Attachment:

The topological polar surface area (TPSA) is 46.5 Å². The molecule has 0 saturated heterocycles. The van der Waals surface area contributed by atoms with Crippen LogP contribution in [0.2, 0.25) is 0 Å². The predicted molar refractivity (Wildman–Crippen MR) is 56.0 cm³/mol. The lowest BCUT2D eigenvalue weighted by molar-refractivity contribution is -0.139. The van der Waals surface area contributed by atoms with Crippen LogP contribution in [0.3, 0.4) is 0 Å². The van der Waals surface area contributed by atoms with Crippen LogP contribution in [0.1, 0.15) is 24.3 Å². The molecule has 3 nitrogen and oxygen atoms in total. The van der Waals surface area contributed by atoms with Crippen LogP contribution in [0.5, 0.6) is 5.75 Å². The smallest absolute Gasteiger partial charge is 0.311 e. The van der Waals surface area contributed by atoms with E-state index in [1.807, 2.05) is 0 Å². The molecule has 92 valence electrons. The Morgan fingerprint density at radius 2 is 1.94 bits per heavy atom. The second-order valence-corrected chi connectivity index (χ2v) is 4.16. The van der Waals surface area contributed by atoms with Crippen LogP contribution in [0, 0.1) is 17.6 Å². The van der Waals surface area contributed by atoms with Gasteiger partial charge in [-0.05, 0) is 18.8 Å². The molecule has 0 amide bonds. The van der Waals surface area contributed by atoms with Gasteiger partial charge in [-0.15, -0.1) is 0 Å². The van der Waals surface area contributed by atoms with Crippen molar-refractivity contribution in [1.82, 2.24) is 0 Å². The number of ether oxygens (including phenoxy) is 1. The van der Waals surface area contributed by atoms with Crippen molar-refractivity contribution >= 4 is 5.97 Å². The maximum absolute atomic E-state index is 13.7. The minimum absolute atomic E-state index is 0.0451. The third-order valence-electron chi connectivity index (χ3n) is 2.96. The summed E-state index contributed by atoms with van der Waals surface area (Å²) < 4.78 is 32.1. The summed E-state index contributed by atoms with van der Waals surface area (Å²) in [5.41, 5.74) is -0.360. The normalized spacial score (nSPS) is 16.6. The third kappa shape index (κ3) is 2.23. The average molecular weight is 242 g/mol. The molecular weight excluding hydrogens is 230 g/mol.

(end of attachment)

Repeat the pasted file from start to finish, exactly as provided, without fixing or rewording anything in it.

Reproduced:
The topological polar surface area (TPSA) is 46.5 Å². The molecule has 0 saturated heterocycles. The van der Waals surface area contributed by atoms with Crippen LogP contribution in [0.2, 0.25) is 0 Å². The predicted molar refractivity (Wildman–Crippen MR) is 56.0 cm³/mol. The lowest BCUT2D eigenvalue weighted by molar-refractivity contribution is -0.139. The van der Waals surface area contributed by atoms with Crippen LogP contribution in [0.3, 0.4) is 0 Å². The van der Waals surface area contributed by atoms with Crippen LogP contribution in [0.1, 0.15) is 24.3 Å². The molecule has 3 nitrogen and oxygen atoms in total. The van der Waals surface area contributed by atoms with Crippen LogP contribution in [0.5, 0.6) is 5.75 Å². The smallest absolute Gasteiger partial charge is 0.311 e. The van der Waals surface area contributed by atoms with E-state index in [1.807, 2.05) is 0 Å². The molecule has 92 valence electrons. The Morgan fingerprint density at radius 2 is 1.94 bits per heavy atom. The second-order valence-corrected chi connectivity index (χ2v) is 4.16. The van der Waals surface area contributed by atoms with Crippen LogP contribution in [0, 0.1) is 17.6 Å². The van der Waals surface area contributed by atoms with Gasteiger partial charge in [-0.05, 0) is 18.8 Å². The molecule has 0 amide bonds. The van der Waals surface area contributed by atoms with Gasteiger partial charge in [-0.15, -0.1) is 0 Å². The van der Waals surface area contributed by atoms with Crippen molar-refractivity contribution in [1.82, 2.24) is 0 Å². The number of ether oxygens (including phenoxy) is 1. The van der Waals surface area contributed by atoms with Crippen molar-refractivity contribution >= 4 is 5.97 Å². The maximum absolute atomic E-state index is 13.7. The minimum absolute atomic E-state index is 0.0451. The third-order valence-electron chi connectivity index (χ3n) is 2.96. The summed E-state index contributed by atoms with van der Waals surface area (Å²) < 4.78 is 32.1. The summed E-state index contributed by atoms with van der Waals surface area (Å²) in [5.41, 5.74) is -0.360. The normalized spacial score (nSPS) is 16.6. The third kappa shape index (κ3) is 2.23. The average molecular weight is 242 g/mol. The molecular weight excluding hydrogens is 230 g/mol.